By on September 11, 2012


Tercel. Echo. Yaris.

When the history of great cars is written, these models will likely not be anywhere near the short list.

After all, few cars that are plain-jane, spartan and underpowered make it to the latest and greatest coffee table books or Top 100 lists.

Yet, imagine if you asked actual owners about their best cars instead of the usual short-take reviewer?

I am willing to bet that the real world  Top 100 vehicles would have plenty of small cars that would be easy to own, reliable, and most of all….

Jacques Hedonist: Fun! It’s one of those words that can cover a whole gamut of situations. Fun in the twisties. Fun in the sun. Fun taking the family out to Wallyworld.

This Yaris SE is a fun little runabout. We’re not talking about Miata levels or fun, or even Fit levels of fun. We’re talking more in the lines of taking out your best friend’s brother or sister on a purely platonic lunch, and finding out that they are far more interesting than you imagined.

Stefan Frugalist: We’ll start with that unassuming exterior.

The Yaris SE is in many ways a first generation Matrix with 80% of the size and 90% of the interior space.

It offers that typical Toyota front fascia of our modern time.

A side profile with enough lines, ovals and ellipses to resemble a generic five door hatchback.

And a rear that pretty much finishes the nip and tuck of trying to turn a $16,000 commuter into an $18,000 commuter with a little sporting pretension.


 

Like that old Matrix, it is still a grocery getter of sorts. But unlike that model, the Yaris SE has one penetrating weakness that makes it almost ignored in today’s marketplace.

Hedonist: Competition.

We’ll put it to you this way. Let’s say you brought the Yaris SE, the Hyundai Accent and the Fiat 500 to an auto show for the first time.

The Fiat would be ogled. It’s arguably the most distinctive subcompact design of this generation. The Accent would be admired. The Yaris SE? Maybe a few glances. But in our weeks worth of driving it and leaving the SE trimmed Yaris in crowded parking lots throughout Atlanta, nobody made so much as a peep about this vehicle.

Frugalist: But then again some people don’t want to be noticed.

Do Camry and Corolla drivers get noticed? Maybe if the Camry has a blinker light that has been accidentally left on. Or if the Corolla scurried around town with a potted plant on top of it. Maybe then they would get noticed.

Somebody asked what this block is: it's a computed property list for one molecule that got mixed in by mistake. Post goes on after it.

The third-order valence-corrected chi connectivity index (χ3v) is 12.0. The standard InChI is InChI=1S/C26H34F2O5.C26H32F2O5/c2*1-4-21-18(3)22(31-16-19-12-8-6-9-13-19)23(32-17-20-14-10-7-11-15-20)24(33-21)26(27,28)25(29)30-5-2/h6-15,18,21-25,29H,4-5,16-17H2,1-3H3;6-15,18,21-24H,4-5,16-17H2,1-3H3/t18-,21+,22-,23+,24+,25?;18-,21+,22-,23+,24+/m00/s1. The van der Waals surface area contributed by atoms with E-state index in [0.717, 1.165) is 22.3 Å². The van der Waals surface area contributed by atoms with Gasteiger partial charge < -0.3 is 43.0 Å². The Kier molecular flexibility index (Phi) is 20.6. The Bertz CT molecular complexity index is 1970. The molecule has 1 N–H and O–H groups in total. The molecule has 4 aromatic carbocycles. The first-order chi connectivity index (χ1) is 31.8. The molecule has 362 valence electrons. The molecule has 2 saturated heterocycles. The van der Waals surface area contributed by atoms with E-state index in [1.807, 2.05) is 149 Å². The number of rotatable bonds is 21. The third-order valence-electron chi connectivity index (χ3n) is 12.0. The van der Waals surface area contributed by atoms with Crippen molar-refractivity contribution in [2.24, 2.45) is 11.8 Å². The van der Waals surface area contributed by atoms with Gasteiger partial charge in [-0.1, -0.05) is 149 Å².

Often times non-enthusiasts don’t want to get noticed. They want to have a comfortable car with maybe a few appreciable design elements, an interior that makes for a pleasant environment, and enough utility to get the job done. These days they also want two other important things.

 

Hedonist: Reliability and fuel economy. Once you climb into this vehicle, drive it for a while and look around, you begin to understand where the SE’s sweet spots lies.

It’s in the interior for starters. The seats are eerily reminiscent of the ones in the Toyota Celica of the early-90′s. Very similar design. Exemplary comfort. With thick stitching and good lumbar support for what is in essence a commuter vehicle.

 

Frugalist: The interior is also bereft of any of the ‘easy to see’ cost cutting of other models. The door panels and dashboard are made of the same quality materials you would expect to see in a modern day $20,000 top of the line compact car.

The radio and speaker system would be right at home in a similarly priced Scion.

Even the instrument cluster has a similar design as the one in the Scion FR-S.

Hedonist: Start the vehicle. Drive around town or in the ‘burbs, and you’re never wanting for more power in any real life situation. The Yaris SE may only have 106 horsepower at 6,000 rpm’s. But the acceleration is there. 0 to 60 is around 9′ish and there was no wait or hunting of gears.

This vehicle is like most Toyotas. The automatic has a tendency to lock in at top gear right around 35 to 37 mph if you’re not going on the interstate. When you do go on the highway, everything is… predictable and non-eventful.

The SE model is a little bit noisy on the highway in that typical small car, small engine way. But the folks considering a car like this are a bit more concerned about other things.

 

Frugalist: Like fuel economy. This thing is an absolute marvel given the fact that the powertrain has no hybrid, turbo or CVT. A 4-speed automatic coupled with a 1.5 Liter easy to maintain engine and only about 2300 pounds of heft returned us a real-world combined 37 mpg around winding roads and the highway.

No that’s not a typo. Now I should mention that our town driving has a lot of long one lane roads with stop signs every mile or two. Folks drive 30 to 50 in our neck of the woods. Not 25 to 35. As a matter of context the Sonic reviewed here a year ago got 32 mpg and the Versa returned 33.5 mpg.

The Yaris offers class leading fuel economy with an interior that isn’t quite as large as these two competitors. But it offers plenty of usable space for a family of four and an excellent level of safety with 5 star NHTSA and Euro NCAP rating. We should mention that there is some debate on the later safety rating which can be found here.

Hedonist: The other edge the Yaris SE has in the subcompact hatch segment is durability.

A normally aspirated Toyota that averages about 500,000 units a year on a global basis will usually offer outstanding durability and reliability that makes long-term owners truly happy. The reviews here, here and here reflect Toyota’s penchant for building outstanding small cars.